Malware, viruses, hacks, and anything else that may compromise your identity online, computer, or digital device.
Security and Privacy
Richard is having a major problem with Facebook. Someone hacked into his account and altered all his information. So he's lost complete control of every account he uses. Leo says that's what Two Factor Authentication , with an authenticator app. It can guard against. You can also set up trusted contacts, which can aid in verifying who you are as you are trying to get control back. But since it's too late for that, you can only hope to get ahold of someone at Facebook to get help in getting control of your account back.
The Clop Ransomware Team has attempted to encrypt networks from Universities around the country and threatened to release sensitive data. Colorado University sent out notifications this week that their network had been breached with ransomware, taking personal information and clinical data with a demand of $10 million in bitcoin. Leo says if you were a student at any of those universities, look for a notice advising you of the breach. Companies that have also been hacked include Kroger and Shell Oil.
Ed wants to know if he can use a YubiKey authenticator with his iPhone. Leo says it works great with the iPhone. It's what he uses every day, and he thinks that a hardware key is the best two-factor option. How does it work? Leo says you can get one with a Lightning connector or use the NFC mode and tap it on the phone.
Will it work for Linux? Leo says most flavors of Linux, yes. But there are a few that don't support it, but you can add some code to it to make it work. Here's how.
Scott wants to know if Authy is still the authenticator of choice. Leo says he still recommends it. You should always use authenticators for things like online banking. Your phone makes an excellent authenticator device. Google Authenticator is a great app to create your authentication code. But one problem is that if you get a new phone, you have to start over. But Google is changing that now. Authy allows you to save your authentication codes on their servers. Some may be concerned about that, but Leo knows the developer of Authy, and it's good and secure.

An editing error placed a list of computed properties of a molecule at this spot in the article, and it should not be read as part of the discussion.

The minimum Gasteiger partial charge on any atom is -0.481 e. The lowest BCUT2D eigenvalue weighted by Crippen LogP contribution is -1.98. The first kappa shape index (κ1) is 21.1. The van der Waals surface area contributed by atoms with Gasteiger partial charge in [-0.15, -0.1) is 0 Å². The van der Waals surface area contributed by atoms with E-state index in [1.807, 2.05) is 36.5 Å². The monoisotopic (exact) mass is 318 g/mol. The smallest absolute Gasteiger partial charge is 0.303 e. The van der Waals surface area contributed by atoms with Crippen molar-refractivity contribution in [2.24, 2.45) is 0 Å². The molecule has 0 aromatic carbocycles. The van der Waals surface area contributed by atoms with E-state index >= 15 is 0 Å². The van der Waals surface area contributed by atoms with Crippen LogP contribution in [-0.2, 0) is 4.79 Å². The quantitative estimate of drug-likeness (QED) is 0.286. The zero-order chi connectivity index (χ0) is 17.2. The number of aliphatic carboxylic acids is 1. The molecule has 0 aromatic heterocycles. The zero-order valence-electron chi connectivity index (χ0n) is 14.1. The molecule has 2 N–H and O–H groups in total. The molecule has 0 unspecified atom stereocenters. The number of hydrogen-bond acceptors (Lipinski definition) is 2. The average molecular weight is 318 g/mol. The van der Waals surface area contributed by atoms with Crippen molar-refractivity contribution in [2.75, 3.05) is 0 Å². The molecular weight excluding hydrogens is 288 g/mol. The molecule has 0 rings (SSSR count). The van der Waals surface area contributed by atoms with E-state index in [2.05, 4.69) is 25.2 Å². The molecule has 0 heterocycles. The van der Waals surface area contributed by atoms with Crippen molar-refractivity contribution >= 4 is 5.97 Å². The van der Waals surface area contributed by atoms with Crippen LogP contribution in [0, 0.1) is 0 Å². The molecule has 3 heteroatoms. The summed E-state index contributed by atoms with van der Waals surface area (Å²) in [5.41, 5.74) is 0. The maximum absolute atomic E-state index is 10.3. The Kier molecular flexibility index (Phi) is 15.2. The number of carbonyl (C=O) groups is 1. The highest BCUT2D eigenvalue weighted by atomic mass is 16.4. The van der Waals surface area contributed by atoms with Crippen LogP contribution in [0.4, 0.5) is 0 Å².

Microsoft says that a recent zero-day flaw has been patched in 92% of servers. But Leo says that doesn't mean that a bad guy hasn't gotten into the system before it was patched. So they could still be compromised.
Known as a "cross-site WebKit vulnerability," a critical security flaw in the iPhone IOS 14.4.2 or iOS 12.4.2 could cause a hacker to get into accounts on websites through it. Apple is patching the flaw and iOS users should update once available.
Ron wants to know what happened to using LastPass on all his devices? Leo says that LastPass decided to limit the free tier to just one computer for free. If you want to add it to multiple devices, there's a paid tier of $3 a month for that. If you still want a free one, Leo recommends BitWarden. OnePassword. And it's pretty easy to export it. Ron's problem though is that his master password stopped working, and now he's locked out of LastPass. So he can't do anything, and he can't get ahold of anyone at LastPass.
Wallace wants to know if he needs a VPN or can authorities still track his activity and movements. Leo says that using a VPN will mask your activity unless your VPN keeps track of that activity. With a warrant, they would have to provide that data. As for movements, your cellphone has a GPS, and with a simple request (called a PIN Registry), the authorities can access your location at any given time for a fee. But that is changing as courts recognize that it is a violation of privacy and should require a warrant.
Dwayne is concerned that he won't know if a website he visits is safe. What if it's been compromised by a hacker? How would you know until it's too late? Leo says that most of us aren't really the target of a hack unless it's a mass attack. And those are a lot easier to defend against. Website attacks are a very common attack, where a hacker will forge the look of a website in an attempt to get you to log into it and steal your login credentials. This happens with bogus bank links. So it's important to be very careful on the links you click on.
Diego got hacked. He was online, and someone gained access to his desktop through remote access. He saw them start open files and folders. So he shut the computer down. He then tried running Malware Bytes and his AVS, but neither found anything. Leo says there has to be a remote access program on his computer. He advises going into add/remove programs and see if there's anything he doesn't recognize. Uninstall anything you don't know why it's there. To be certain, backup your data, format your hard drive, and then reinstall Windows from a known, good source.